I First excited state of Helium. Triplets and Singlet

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1. May 7, 2017

JamesHG

My question is the following one:

If i have the first excited state of helium, the possibilities for the two electrons are : 1s+,2s+ , 1s+2s-, 1s-,2s- and 1s-,2s+ , where + and - denotes spin up and down. If I use the slater's determinant to generate antisymmetric states, I get :

$$|u1> = \frac{1}{\sqrt{2}}[|1s,2s> - |2s,1s>]\otimes|1,1>$$
$$|u2> = \frac{1}{\sqrt{2}}[|1s+,2s-> - |2s-,1s+>]$$
$$|u3> = \frac{1}{\sqrt{2}}[|1s,2s> - |2s,1s>]\otimes|1,-1>$$
$$|u4> = \frac{1}{\sqrt{2}}[|1s-,2s+> - |2s+,1s->]$$

how i should i know which state (|u2> or |u4>) belows to singlet or triplet state if they can't be separed as tensorial product?

And why the energy from singlet and triplets are different?

Note : The |1,1> ... etc kets are referred to the coupled basis.

Thanks.

2. May 7, 2017

blue_leaf77

The eigenstates of He have a (approximately) definite spin, therefore its eigenstates must be a product between the spatial function and the spin function. Your first and third states already satisfy this requirement, but the rest do not. If you write those improper states correctly you should get one with spin function $|1,0\rangle$ which is a triplet and the other one with spin function $|0,0\rangle$ which is the only singlet. Hint: try forming linear combinations of $u_2$ and $u_4$.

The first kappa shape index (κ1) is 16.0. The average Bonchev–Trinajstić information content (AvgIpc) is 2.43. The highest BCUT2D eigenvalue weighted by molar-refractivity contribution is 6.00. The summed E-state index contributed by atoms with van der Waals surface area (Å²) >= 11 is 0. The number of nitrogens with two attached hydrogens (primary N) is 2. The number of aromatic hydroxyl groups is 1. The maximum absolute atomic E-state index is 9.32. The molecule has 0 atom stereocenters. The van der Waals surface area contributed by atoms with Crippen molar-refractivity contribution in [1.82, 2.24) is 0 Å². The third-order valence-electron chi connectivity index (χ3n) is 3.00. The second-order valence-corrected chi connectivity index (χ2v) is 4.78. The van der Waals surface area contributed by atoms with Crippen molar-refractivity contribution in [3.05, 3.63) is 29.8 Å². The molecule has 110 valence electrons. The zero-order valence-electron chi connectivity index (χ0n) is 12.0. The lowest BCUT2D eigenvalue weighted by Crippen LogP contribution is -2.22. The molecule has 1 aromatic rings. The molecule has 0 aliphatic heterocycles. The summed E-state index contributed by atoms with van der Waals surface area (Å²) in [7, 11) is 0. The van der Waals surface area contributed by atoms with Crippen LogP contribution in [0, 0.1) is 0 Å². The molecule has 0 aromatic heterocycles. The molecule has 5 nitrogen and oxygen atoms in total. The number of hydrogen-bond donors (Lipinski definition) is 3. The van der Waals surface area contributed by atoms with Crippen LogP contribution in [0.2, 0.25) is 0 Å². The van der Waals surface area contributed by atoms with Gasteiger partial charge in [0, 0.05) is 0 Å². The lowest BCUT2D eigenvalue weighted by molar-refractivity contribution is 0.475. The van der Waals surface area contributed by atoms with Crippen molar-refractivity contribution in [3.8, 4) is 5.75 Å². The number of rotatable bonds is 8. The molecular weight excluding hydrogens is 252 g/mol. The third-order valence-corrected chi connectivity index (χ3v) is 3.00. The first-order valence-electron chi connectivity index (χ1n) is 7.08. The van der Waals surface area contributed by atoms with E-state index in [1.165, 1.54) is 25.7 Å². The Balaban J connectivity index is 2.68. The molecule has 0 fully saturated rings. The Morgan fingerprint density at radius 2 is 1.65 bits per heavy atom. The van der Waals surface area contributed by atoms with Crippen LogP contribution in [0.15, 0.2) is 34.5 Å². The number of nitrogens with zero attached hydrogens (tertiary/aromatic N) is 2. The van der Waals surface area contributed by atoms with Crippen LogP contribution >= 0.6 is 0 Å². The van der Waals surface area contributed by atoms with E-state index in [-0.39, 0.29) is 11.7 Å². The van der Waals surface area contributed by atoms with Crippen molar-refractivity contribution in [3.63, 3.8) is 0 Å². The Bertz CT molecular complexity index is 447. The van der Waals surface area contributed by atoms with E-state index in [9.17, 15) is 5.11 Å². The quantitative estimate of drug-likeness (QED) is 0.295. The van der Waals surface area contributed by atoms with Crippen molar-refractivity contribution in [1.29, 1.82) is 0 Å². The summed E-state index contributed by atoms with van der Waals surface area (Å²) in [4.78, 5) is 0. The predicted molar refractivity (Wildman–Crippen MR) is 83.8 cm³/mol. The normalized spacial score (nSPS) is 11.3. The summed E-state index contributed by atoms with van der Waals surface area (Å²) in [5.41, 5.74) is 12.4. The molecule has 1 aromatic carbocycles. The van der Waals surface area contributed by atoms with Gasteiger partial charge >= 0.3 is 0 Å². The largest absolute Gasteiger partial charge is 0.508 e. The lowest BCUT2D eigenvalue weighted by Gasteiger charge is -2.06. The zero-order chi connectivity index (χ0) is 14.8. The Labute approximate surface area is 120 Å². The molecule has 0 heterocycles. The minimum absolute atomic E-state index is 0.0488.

The states you write there result from a Hamiltonian ignoring electron-electron repulsion. You can see how the incorporation of this Coulomb term affect the energies by treating it as a perturbation. You should see that the excited singlet states lie higher than the corresponding triplet state.

3. May 7, 2017

JamesHG

Thank you so much for answering my question!